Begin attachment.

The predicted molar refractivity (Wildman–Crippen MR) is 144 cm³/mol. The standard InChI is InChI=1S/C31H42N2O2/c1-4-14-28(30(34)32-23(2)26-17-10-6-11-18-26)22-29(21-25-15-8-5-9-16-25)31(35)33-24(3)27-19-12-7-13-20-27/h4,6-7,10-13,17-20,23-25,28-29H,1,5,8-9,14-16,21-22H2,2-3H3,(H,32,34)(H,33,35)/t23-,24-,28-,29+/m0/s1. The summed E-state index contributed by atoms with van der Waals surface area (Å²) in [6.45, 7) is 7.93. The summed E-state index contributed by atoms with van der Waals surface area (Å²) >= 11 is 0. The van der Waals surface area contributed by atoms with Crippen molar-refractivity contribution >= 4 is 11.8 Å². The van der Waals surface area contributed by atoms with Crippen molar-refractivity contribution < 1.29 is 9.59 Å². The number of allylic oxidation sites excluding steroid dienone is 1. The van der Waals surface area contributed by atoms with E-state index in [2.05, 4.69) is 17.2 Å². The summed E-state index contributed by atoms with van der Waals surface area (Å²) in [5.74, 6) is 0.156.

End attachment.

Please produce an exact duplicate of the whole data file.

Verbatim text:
The predicted molar refractivity (Wildman–Crippen MR) is 144 cm³/mol. The standard InChI is InChI=1S/C31H42N2O2/c1-4-14-28(30(34)32-23(2)26-17-10-6-11-18-26)22-29(21-25-15-8-5-9-16-25)31(35)33-24(3)27-19-12-7-13-20-27/h4,6-7,10-13,17-20,23-25,28-29H,1,5,8-9,14-16,21-22H2,2-3H3,(H,32,34)(H,33,35)/t23-,24-,28-,29+/m0/s1. The summed E-state index contributed by atoms with van der Waals surface area (Å²) in [6.45, 7) is 7.93. The summed E-state index contributed by atoms with van der Waals surface area (Å²) >= 11 is 0. The van der Waals surface area contributed by atoms with Crippen molar-refractivity contribution >= 4 is 11.8 Å². The van der Waals surface area contributed by atoms with Crippen molar-refractivity contribution < 1.29 is 9.59 Å². The number of allylic oxidation sites excluding steroid dienone is 1. The van der Waals surface area contributed by atoms with E-state index in [2.05, 4.69) is 17.2 Å². The summed E-state index contributed by atoms with van der Waals surface area (Å²) in [5.74, 6) is 0.156.